OP- you need to get some perspective on this. It's a shitty thing this woman did, it's theft and it's not helpful to try and dress it up as anything else.

Sighingagain Fri 27-Jul-12 19:48:54

lisaro - DHs ex did it against his express will, he still paid bills, mortgage, etc. For him he did know but he was in the position of reporting his own wife for benefit fraud, and he didnt think he could/should because of DCs, its a part of his life he prefers to forget (along with lots of other things about that time).

This was in the days of CSA chasing ex partners of benefit claimants, so he was constantly worried they would be turning up to chase him for money for children he was living with as well. That would have been interesting wouldnt it.

I never understood how she got away with it, he was on the electoral role, all his tax /work documents were at the address, he was paying the council tax.

I assume (hope) things are more rigorously checked these days,

Sighingagain Fri 27-Jul-12 19:50:24

Sorry, thats to say the friends DH may not have been in a postion to act on what he knew.

lisaro Fri 27-Jul-12 19:51:24

Sorry Sighing but that's wrong. He was colplicit in it ant must have benefited from the money. He should have been prosecuted as well.

Sighingagain Fri 27-Jul-12 20:02:38

He never saw a penny of it, and Id love to know how many people would report their own spouse, he was always quite clear he didn't want anything to do with it, hence his trail was very clear, including that the money wasn't being spent on day to day household expenditure, he didn't initially know what was going on, but it became clear that a lot more money was being spent than should have, which is when he twigged.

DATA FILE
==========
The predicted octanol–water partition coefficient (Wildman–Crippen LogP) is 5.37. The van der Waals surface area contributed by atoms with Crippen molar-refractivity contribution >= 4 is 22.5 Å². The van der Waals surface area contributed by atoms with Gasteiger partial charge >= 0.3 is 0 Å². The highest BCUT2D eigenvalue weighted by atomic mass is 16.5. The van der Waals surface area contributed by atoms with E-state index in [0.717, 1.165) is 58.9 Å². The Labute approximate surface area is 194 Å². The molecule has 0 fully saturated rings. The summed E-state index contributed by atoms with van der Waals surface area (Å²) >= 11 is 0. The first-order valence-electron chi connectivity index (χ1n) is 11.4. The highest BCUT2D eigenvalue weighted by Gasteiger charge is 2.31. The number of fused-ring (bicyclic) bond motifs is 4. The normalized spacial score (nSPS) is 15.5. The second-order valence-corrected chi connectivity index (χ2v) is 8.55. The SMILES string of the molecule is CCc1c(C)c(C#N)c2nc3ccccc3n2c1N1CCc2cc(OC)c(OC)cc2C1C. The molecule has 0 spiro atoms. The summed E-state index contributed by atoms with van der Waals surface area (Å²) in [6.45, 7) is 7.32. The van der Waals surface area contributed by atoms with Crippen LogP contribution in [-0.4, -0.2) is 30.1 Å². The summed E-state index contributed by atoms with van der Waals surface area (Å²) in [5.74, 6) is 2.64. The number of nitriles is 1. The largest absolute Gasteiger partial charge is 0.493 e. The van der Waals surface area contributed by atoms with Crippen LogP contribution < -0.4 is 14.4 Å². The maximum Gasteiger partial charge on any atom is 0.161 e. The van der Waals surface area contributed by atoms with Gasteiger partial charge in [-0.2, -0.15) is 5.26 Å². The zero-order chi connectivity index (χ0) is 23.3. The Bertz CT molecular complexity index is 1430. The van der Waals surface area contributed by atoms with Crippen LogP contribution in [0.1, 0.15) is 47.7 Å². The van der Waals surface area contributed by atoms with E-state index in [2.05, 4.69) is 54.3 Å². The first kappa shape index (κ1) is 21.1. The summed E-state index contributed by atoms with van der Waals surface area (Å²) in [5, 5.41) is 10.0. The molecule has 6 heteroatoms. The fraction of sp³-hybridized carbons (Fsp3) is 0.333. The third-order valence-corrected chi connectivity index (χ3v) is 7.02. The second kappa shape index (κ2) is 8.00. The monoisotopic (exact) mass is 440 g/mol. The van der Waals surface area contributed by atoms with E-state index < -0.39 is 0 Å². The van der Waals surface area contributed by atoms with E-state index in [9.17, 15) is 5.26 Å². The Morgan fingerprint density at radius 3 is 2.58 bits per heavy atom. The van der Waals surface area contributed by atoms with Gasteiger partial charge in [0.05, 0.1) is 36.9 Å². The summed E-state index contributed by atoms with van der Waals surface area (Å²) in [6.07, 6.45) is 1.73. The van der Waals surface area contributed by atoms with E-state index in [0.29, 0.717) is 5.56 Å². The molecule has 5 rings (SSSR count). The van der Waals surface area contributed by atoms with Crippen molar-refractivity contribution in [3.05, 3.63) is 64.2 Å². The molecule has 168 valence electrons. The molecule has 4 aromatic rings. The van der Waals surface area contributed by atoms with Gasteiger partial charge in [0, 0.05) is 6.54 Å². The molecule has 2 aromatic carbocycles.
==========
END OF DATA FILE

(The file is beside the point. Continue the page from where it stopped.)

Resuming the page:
Yes I agree it was very wrong, I'm not so sure he could have done much more except risk sending the mother of his children to prison.

The state of their marriage belongs elsewhere, but from my point of view, as far as I am concerned he was a victim of domestic abuse, obviously there is far more to it than I have posted, including numerous begging calls to his mother resulting in the handing over of thousands and thousands of pounds, based on fictitious scenarios that he knew nothing about and which his mother disclosed while they were divorcing and he asked for a financial statement of how much they owed her (DH and his mum had become estranged for a time, which resolved on separation).

As I already posted, ex claimed for a child who didnt live with her, it didnt stop when he left.

Anyway thats all by the by to a degree, the person who gets prosecuted is the person who financially gets the money into their account as far as I am aware.

Sighingagain Fri 27-Jul-12 20:05:01

Lisaro believe me, honestly, he really didnt see a penny of it, when we got together, first thing I had to do was buy him clothes, he had nothing, he had about 2 pairs of jeans, a few t shirts and a falling apart jacket, and his work uniform.

He literally had the clothes on his back when he left.

lisaro Fri 27-Jul-12 20:17:35

Fair point about the abuse, Sighing.

Sighingagain Fri 27-Jul-12 20:24:25

All very sad - but then I didn't have the best first marriage - upside is it makes for a great marriage between us, as we both really and truly appreciate each other and are mindful of each others feelings.